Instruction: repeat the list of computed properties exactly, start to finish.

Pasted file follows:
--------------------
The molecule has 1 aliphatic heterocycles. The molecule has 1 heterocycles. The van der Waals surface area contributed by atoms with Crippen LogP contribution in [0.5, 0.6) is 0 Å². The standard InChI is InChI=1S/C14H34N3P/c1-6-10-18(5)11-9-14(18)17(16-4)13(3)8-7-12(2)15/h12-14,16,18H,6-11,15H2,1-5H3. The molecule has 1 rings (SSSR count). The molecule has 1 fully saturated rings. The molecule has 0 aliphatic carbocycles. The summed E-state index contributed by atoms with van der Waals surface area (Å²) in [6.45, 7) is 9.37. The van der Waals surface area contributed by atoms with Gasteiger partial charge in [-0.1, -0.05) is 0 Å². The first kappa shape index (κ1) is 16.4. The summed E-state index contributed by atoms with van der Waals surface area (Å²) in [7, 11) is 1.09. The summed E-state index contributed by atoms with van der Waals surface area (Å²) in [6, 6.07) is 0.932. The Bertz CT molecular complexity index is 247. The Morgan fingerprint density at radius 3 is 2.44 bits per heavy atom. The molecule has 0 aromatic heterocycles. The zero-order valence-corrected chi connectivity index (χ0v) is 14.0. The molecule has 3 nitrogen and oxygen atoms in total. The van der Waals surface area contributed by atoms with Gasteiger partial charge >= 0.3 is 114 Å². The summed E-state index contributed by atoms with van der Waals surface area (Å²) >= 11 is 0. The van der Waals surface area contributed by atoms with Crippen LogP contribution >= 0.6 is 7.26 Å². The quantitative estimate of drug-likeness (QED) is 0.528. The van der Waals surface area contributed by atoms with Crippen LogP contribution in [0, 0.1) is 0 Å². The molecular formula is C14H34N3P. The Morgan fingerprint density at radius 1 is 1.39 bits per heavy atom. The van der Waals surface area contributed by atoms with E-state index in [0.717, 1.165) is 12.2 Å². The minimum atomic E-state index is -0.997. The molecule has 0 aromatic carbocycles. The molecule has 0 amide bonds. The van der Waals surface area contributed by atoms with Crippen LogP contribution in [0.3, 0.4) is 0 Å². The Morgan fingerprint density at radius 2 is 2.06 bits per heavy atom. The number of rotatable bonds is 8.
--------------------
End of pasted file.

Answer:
The molecule has 1 aliphatic heterocycles. The molecule has 1 heterocycles. The van der Waals surface area contributed by atoms with Crippen LogP contribution in [0.5, 0.6) is 0 Å². The standard InChI is InChI=1S/C14H34N3P/c1-6-10-18(5)11-9-14(18)17(16-4)13(3)8-7-12(2)15/h12-14,16,18H,6-11,15H2,1-5H3. The molecule has 1 rings (SSSR count). The molecule has 1 fully saturated rings. The molecule has 0 aliphatic carbocycles. The summed E-state index contributed by atoms with van der Waals surface area (Å²) in [6.45, 7) is 9.37. The van der Waals surface area contributed by atoms with Gasteiger partial charge in [-0.1, -0.05) is 0 Å². The first kappa shape index (κ1) is 16.4. The summed E-state index contributed by atoms with van der Waals surface area (Å²) in [7, 11) is 1.09. The summed E-state index contributed by atoms with van der Waals surface area (Å²) in [6, 6.07) is 0.932. The Bertz CT molecular complexity index is 247. The Morgan fingerprint density at radius 3 is 2.44 bits per heavy atom. The molecule has 0 aromatic heterocycles. The zero-order valence-corrected chi connectivity index (χ0v) is 14.0. The molecule has 3 nitrogen and oxygen atoms in total. The van der Waals surface area contributed by atoms with Gasteiger partial charge >= 0.3 is 114 Å². The summed E-state index contributed by atoms with van der Waals surface area (Å²) >= 11 is 0. The van der Waals surface area contributed by atoms with Crippen LogP contribution >= 0.6 is 7.26 Å². The quantitative estimate of drug-likeness (QED) is 0.528. The van der Waals surface area contributed by atoms with Crippen LogP contribution in [0, 0.1) is 0 Å². The molecular formula is C14H34N3P. The Morgan fingerprint density at radius 1 is 1.39 bits per heavy atom. The van der Waals surface area contributed by atoms with E-state index in [0.717, 1.165) is 12.2 Å². The minimum atomic E-state index is -0.997. The molecule has 0 aromatic carbocycles. The molecule has 0 amide bonds. The van der Waals surface area contributed by atoms with Crippen LogP contribution in [0.3, 0.4) is 0 Å². The Morgan fingerprint density at radius 2 is 2.06 bits per heavy atom. The number of rotatable bonds is 8.